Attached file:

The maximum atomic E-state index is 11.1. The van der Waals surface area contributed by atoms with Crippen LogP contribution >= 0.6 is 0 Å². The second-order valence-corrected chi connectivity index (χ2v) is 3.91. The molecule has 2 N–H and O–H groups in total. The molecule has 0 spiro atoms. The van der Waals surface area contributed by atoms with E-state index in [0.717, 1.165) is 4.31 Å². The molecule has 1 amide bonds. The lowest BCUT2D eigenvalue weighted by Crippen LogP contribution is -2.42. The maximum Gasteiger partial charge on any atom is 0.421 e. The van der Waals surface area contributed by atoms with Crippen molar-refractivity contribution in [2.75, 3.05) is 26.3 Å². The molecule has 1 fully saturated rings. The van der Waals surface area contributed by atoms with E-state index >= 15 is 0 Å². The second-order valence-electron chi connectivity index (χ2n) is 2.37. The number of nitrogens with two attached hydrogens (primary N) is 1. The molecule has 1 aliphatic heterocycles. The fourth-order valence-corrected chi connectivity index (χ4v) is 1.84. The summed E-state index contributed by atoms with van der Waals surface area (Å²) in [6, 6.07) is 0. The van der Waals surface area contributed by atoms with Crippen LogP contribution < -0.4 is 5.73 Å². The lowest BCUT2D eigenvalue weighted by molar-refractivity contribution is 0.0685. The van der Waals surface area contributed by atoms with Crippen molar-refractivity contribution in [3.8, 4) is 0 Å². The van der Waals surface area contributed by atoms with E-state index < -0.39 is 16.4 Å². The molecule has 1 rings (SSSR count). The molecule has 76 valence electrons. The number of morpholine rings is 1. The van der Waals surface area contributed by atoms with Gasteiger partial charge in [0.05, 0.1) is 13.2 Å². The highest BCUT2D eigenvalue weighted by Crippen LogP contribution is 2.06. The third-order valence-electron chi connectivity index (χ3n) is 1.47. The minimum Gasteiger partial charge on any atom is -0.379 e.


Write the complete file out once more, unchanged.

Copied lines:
The maximum atomic E-state index is 11.1. The van der Waals surface area contributed by atoms with Crippen LogP contribution >= 0.6 is 0 Å². The second-order valence-corrected chi connectivity index (χ2v) is 3.91. The molecule has 2 N–H and O–H groups in total. The molecule has 0 spiro atoms. The van der Waals surface area contributed by atoms with E-state index in [0.717, 1.165) is 4.31 Å². The molecule has 1 amide bonds. The lowest BCUT2D eigenvalue weighted by Crippen LogP contribution is -2.42. The maximum Gasteiger partial charge on any atom is 0.421 e. The van der Waals surface area contributed by atoms with Crippen molar-refractivity contribution in [2.75, 3.05) is 26.3 Å². The molecule has 1 fully saturated rings. The van der Waals surface area contributed by atoms with E-state index >= 15 is 0 Å². The second-order valence-electron chi connectivity index (χ2n) is 2.37. The number of nitrogens with two attached hydrogens (primary N) is 1. The molecule has 1 aliphatic heterocycles. The fourth-order valence-corrected chi connectivity index (χ4v) is 1.84. The summed E-state index contributed by atoms with van der Waals surface area (Å²) in [6, 6.07) is 0. The van der Waals surface area contributed by atoms with Crippen LogP contribution < -0.4 is 5.73 Å². The lowest BCUT2D eigenvalue weighted by molar-refractivity contribution is 0.0685. The van der Waals surface area contributed by atoms with Crippen molar-refractivity contribution in [3.8, 4) is 0 Å². The van der Waals surface area contributed by atoms with E-state index < -0.39 is 16.4 Å². The molecule has 1 rings (SSSR count). The molecule has 76 valence electrons. The number of morpholine rings is 1. The van der Waals surface area contributed by atoms with Gasteiger partial charge in [0.05, 0.1) is 13.2 Å². The highest BCUT2D eigenvalue weighted by Crippen LogP contribution is 2.06. The third-order valence-electron chi connectivity index (χ3n) is 1.47. The minimum Gasteiger partial charge on any atom is -0.379 e.